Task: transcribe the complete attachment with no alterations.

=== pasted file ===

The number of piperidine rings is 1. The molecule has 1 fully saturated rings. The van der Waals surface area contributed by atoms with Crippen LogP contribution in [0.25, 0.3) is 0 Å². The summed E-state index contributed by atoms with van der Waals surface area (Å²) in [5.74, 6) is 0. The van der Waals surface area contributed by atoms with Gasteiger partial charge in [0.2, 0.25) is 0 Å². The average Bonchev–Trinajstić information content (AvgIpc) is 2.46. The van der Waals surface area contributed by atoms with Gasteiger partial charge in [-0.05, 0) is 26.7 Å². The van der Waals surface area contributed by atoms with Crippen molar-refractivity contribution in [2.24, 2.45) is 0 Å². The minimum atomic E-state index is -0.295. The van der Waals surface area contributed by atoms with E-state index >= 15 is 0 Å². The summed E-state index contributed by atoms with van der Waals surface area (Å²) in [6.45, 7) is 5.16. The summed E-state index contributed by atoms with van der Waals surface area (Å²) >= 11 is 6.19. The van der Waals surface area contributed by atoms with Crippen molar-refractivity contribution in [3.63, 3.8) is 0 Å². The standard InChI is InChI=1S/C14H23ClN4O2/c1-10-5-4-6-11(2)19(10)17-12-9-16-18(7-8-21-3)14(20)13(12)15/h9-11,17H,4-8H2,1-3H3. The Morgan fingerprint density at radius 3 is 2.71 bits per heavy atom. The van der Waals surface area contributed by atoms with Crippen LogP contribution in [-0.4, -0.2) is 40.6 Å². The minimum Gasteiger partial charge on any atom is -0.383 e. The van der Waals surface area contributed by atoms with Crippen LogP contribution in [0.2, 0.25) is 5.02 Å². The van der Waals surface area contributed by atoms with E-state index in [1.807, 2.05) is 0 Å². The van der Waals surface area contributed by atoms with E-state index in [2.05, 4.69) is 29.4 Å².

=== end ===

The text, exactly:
The number of piperidine rings is 1. The molecule has 1 fully saturated rings. The van der Waals surface area contributed by atoms with Crippen LogP contribution in [0.25, 0.3) is 0 Å². The summed E-state index contributed by atoms with van der Waals surface area (Å²) in [5.74, 6) is 0. The van der Waals surface area contributed by atoms with Gasteiger partial charge in [0.2, 0.25) is 0 Å². The average Bonchev–Trinajstić information content (AvgIpc) is 2.46. The van der Waals surface area contributed by atoms with Gasteiger partial charge in [-0.05, 0) is 26.7 Å². The van der Waals surface area contributed by atoms with Crippen molar-refractivity contribution in [2.24, 2.45) is 0 Å². The minimum atomic E-state index is -0.295. The van der Waals surface area contributed by atoms with E-state index >= 15 is 0 Å². The summed E-state index contributed by atoms with van der Waals surface area (Å²) in [6.45, 7) is 5.16. The summed E-state index contributed by atoms with van der Waals surface area (Å²) >= 11 is 6.19. The van der Waals surface area contributed by atoms with Crippen molar-refractivity contribution in [3.63, 3.8) is 0 Å². The standard InChI is InChI=1S/C14H23ClN4O2/c1-10-5-4-6-11(2)19(10)17-12-9-16-18(7-8-21-3)14(20)13(12)15/h9-11,17H,4-8H2,1-3H3. The Morgan fingerprint density at radius 3 is 2.71 bits per heavy atom. The van der Waals surface area contributed by atoms with Crippen LogP contribution in [-0.4, -0.2) is 40.6 Å². The minimum Gasteiger partial charge on any atom is -0.383 e. The van der Waals surface area contributed by atoms with Crippen LogP contribution in [0.2, 0.25) is 5.02 Å². The van der Waals surface area contributed by atoms with E-state index in [1.807, 2.05) is 0 Å². The van der Waals surface area contributed by atoms with E-state index in [2.05, 4.69) is 29.4 Å².